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Our view: Daytime eclipse tourists may become astrotourists

With the Four Corners in the privileged path of the annular “ring of fire” eclipse on Saturday, lodging has been sold-out or near capacity since midsummer. No wonder. This kind of celestial showstopper draws a wide range of humanity for reasons as vast as the cosmos.

And this daytime eclipse may just transform tourists into astrotourists, who long for dark skies, starry nights and the lessons of astroarchaeology in the Southwest.

Some eclipse tourists will chase the astronomical significance or make scientific notes on effects in the natural world.

Others will engage in mindfulness practices or rituals or shamanic pilgrimages or efforts to capture culminations of energy, such as leaving out water to be bottled and used later. An eclipse brings out crystals for recharging, too.

In Navajo culture, reverence and respect is directed toward what is happening in the sky. Traditionally, people don’t observe the event but sit quietly inside, fasting and praying.

Others see an eclipse as an opportune time for a psychedelic party to optimize an otherworldly experience or spiritual reckoning.

Note to this last group: Mesa Verde National Park is not the place for a mini-rave. Those wandering off trails risk damage to delicate, archaeologically rich, highly restricted areas. And if staff members don’t catch you, local park volunteers just might.

On Saturday, Mesa Verde staff members expect at least 6,000 visitors, more than the usual daily average of 2,000 visitors. They have been readying for this eclipse for nearly a year. In addition to the incident action plan, and positions mapped out for NASA scientists and educators, Kristy Sholly, chief of Interpretation and Visitor Services at the park, said, “a whole volunteer corps that love and protect the park’s ancestral sites” will be available to greet visitors.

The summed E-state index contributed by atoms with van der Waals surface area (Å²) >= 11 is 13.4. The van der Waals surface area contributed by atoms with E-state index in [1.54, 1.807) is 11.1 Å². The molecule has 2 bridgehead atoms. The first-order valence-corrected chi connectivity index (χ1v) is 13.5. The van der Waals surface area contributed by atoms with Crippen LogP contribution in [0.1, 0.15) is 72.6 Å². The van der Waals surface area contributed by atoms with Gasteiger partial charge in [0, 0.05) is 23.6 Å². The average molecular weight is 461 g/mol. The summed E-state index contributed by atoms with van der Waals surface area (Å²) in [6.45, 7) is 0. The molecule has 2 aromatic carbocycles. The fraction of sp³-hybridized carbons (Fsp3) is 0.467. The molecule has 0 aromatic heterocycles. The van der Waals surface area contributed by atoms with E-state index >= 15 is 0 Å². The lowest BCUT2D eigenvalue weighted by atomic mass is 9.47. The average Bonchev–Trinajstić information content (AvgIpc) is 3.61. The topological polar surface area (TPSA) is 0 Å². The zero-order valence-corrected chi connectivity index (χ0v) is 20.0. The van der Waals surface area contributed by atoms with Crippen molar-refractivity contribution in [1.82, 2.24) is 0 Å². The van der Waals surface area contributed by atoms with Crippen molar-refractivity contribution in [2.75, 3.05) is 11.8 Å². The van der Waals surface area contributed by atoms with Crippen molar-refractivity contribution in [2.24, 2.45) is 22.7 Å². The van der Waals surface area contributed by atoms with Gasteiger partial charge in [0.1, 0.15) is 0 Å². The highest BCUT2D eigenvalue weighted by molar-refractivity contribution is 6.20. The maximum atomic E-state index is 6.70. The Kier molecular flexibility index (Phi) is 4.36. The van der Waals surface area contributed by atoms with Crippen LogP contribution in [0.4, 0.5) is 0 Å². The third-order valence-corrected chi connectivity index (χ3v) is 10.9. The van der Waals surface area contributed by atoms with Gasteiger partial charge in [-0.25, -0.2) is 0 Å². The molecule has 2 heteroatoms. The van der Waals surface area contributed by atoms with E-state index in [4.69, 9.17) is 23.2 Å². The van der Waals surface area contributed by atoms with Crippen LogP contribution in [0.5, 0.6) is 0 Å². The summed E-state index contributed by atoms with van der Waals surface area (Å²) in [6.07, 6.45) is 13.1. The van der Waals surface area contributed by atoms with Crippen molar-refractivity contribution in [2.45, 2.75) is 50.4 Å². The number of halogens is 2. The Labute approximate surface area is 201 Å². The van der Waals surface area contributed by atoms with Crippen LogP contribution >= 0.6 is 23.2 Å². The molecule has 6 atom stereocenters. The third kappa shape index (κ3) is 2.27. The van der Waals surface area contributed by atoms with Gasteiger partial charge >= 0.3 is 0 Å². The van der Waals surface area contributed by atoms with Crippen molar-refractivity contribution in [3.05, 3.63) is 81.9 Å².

Sholly made clear volunteers are there to educate, not police. They are, though, “more eyes in the park.” Under their watch, no one will get away with going rogue. Volunteers will report improper conduct that could compromise cultural sites. This cadre has earned clout and stripes in time and efforts spent. They are a might force.

Sholly, who has been with the National Park Service for 27 years, has seen a lot on the job. Back in the late 1990s at Death Valley National Park, Sholly and a co-worker noticed a rental car in an unlikely spot in the backcountry. They turned off the road and rolled into a party with a constructed stage, lighting and the DJ-ing of electronic dance music. In the middle of the desert.

When seeing the patrol vehicle, hundreds of partygoers ran and scattered. Sholly marveled at how good they were at hiding this event by where – and how – they parked their cars and trucks.

Again, not probable at Mesa Verde. “We’ve had weird things happen over the years,” Sholly said. “But that would be really disrespectful near these ancestral homes. Modern people are still connected and it would not be in keeping with the spirit and respect” of the place.

Not only is the park exceedingly managed, those local volunteers are impromptu backup. They love this park and its history too much to tolerate shenanigans. Warning: Do not mess with them.

On Saturday at about 10:30 a.m., the moon will blot out all but the sun’s outer rim as it lines up precisely between Earth and the sun. A blazing border will appear for as long as five minutes. Mesa Verde, Cortez, Dolores and Dove Creek will get a full view.

This annular eclipse could very well entice newbie astrotourists back – again and again – to learn more about interpretations of astronomy in the lives of Ancestral Puebloans and Indigenous people. An escape from light pollution, the Southwest holds cultural sites demonstrating a sophisticated, enchanting understanding of celestial cycles.

So much more to experience. So much wonder.

Stay safe out there. Wear appropriate eclipse glasses. And if a Mesa Verde park volunteer redirects you at a viewing event, make sure to snap in line.